What is the First Step in Selecting US Citizens to Serve as Members of a Jury?

The concept of a jury trial is a cornerstone of the United States judicial system. As enshrined in the Sixth Amendment of the U.S. Constitution, the right to a trial by a jury of one’s peers is one of the safeguards of individual liberty. But how are these jurors chosen? What is the first step in selecting U.S. citizens to serve as members of a jury? It’s a process known as the creation of a jury pool, or master jury wheel, and it begins with the random selection of names from the community.

Creation of the Master Jury Wheel

The first step in jury selection starts well before the trial itself with the creation of the master jury wheel. This process involves the random selection of names from a cross-section of the community where the court is located. The idea is to ensure the jury pool is as representative as possible of the community.

In federal courts, the names are usually drawn from sources like voter registration lists or lists of licensed drivers. The Jury Selection and Service Act of 1968 requires that federal courts randomly select from a fair cross-section of the community in the district or division wherein the court convenes. Some courts may also use additional sources like telephone directories or utility lists to supplement the pool.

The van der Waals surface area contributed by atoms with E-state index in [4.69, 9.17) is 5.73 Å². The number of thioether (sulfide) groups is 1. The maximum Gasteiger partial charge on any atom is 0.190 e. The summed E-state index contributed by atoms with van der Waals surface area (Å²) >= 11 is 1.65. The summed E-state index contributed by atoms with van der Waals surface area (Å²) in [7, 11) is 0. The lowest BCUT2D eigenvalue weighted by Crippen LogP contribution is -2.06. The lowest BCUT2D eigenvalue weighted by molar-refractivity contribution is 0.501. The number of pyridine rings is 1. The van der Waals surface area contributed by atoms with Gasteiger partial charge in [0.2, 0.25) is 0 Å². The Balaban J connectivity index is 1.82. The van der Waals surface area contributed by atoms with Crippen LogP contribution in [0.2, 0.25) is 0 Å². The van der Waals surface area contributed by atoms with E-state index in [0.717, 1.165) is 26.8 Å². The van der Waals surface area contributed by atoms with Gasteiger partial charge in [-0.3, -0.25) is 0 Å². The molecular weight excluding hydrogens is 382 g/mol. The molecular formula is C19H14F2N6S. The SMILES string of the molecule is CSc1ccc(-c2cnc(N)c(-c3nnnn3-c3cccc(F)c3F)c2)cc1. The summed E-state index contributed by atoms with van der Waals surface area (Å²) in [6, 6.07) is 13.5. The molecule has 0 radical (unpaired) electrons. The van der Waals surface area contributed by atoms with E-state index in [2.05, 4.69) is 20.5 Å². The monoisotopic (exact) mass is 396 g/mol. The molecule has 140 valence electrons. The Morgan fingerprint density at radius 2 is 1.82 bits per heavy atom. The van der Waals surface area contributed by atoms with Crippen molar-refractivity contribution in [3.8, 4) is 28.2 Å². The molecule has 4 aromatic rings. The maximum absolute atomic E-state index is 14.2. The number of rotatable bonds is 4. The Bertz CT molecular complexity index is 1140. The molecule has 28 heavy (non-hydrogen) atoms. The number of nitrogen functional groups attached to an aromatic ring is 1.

These names are placed into what is known as the “master jury wheel,” or in many courts today, a computerized database. The actual number of names in the master jury wheel varies and depends on the size of the court jurisdiction, but it usually includes thousands of potential jurors.

Jury Summons

Once the master jury wheel is assembled, the second step can begin, which is the issuing of a jury summons. When a trial is approaching, names are randomly selected from the master wheel, and these individuals are sent a summons, a legal document that orders them to report to the courthouse on a specific date and time for potential jury service.

The summoned individuals must then complete a qualification questionnaire to determine their eligibility to serve on a jury. Certain disqualifications and exemptions may apply, depending on factors like age, citizenship, English proficiency, physical or mental ability, and prior criminal convictions.

Voir Dire and Jury Selection

After the summons and qualification process, the individuals report to court for jury selection, known as voir dire. This process involves the judge and sometimes the attorneys asking prospective jurors questions to identify any biases or inability to fairly decide the case. Those who are not dismissed during this process may be sworn in as the jury for the trial.


The first step in selecting U.S. citizens to serve as members of a jury — the creation of the master jury wheel from a cross-section of the community — is fundamental to ensuring a fair and impartial jury. This foundation of diverse and randomly selected individuals helps to uphold the principle of a trial by a jury of one’s peers, an essential element of the American justice system.

By Billy Jaimes